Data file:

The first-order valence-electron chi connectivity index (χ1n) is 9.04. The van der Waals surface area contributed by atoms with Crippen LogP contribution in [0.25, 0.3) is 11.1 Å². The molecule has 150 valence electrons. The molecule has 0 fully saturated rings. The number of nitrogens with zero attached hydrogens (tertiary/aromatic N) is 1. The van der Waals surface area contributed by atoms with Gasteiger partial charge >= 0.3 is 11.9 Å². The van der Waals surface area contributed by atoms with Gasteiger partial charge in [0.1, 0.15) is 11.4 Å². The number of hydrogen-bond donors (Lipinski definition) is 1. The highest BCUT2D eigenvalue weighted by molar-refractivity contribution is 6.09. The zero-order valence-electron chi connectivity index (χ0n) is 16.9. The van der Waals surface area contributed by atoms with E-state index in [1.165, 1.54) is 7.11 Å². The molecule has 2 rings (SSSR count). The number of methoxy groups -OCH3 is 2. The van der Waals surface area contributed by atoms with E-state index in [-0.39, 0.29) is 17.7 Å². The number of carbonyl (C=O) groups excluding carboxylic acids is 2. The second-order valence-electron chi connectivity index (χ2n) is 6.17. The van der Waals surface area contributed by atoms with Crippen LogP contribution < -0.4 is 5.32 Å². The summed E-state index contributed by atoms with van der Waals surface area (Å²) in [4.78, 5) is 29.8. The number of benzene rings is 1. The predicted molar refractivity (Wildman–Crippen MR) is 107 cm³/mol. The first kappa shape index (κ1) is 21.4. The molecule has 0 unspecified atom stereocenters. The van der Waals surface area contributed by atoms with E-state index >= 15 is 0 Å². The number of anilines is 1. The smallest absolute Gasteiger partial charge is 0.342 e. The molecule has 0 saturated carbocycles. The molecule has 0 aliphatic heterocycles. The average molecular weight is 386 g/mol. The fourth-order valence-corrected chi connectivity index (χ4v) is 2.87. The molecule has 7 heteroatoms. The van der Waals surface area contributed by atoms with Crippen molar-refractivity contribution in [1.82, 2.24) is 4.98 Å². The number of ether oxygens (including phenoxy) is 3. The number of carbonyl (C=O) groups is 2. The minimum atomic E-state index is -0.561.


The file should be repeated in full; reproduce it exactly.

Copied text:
The first-order valence-electron chi connectivity index (χ1n) is 9.04. The van der Waals surface area contributed by atoms with Crippen LogP contribution in [0.25, 0.3) is 11.1 Å². The molecule has 150 valence electrons. The molecule has 0 fully saturated rings. The number of nitrogens with zero attached hydrogens (tertiary/aromatic N) is 1. The van der Waals surface area contributed by atoms with Gasteiger partial charge >= 0.3 is 11.9 Å². The van der Waals surface area contributed by atoms with Gasteiger partial charge in [0.1, 0.15) is 11.4 Å². The number of hydrogen-bond donors (Lipinski definition) is 1. The highest BCUT2D eigenvalue weighted by molar-refractivity contribution is 6.09. The zero-order valence-electron chi connectivity index (χ0n) is 16.9. The van der Waals surface area contributed by atoms with E-state index in [1.165, 1.54) is 7.11 Å². The molecule has 2 rings (SSSR count). The number of methoxy groups -OCH3 is 2. The van der Waals surface area contributed by atoms with E-state index in [-0.39, 0.29) is 17.7 Å². The number of carbonyl (C=O) groups excluding carboxylic acids is 2. The second-order valence-electron chi connectivity index (χ2n) is 6.17. The van der Waals surface area contributed by atoms with Crippen LogP contribution < -0.4 is 5.32 Å². The summed E-state index contributed by atoms with van der Waals surface area (Å²) in [4.78, 5) is 29.8. The number of benzene rings is 1. The predicted molar refractivity (Wildman–Crippen MR) is 107 cm³/mol. The first kappa shape index (κ1) is 21.4. The molecule has 0 unspecified atom stereocenters. The van der Waals surface area contributed by atoms with E-state index >= 15 is 0 Å². The number of anilines is 1. The smallest absolute Gasteiger partial charge is 0.342 e. The molecule has 0 saturated carbocycles. The molecule has 0 aliphatic heterocycles. The average molecular weight is 386 g/mol. The fourth-order valence-corrected chi connectivity index (χ4v) is 2.87. The molecule has 7 heteroatoms. The van der Waals surface area contributed by atoms with Crippen molar-refractivity contribution in [1.82, 2.24) is 4.98 Å². The number of ether oxygens (including phenoxy) is 3. The number of carbonyl (C=O) groups is 2. The minimum atomic E-state index is -0.561.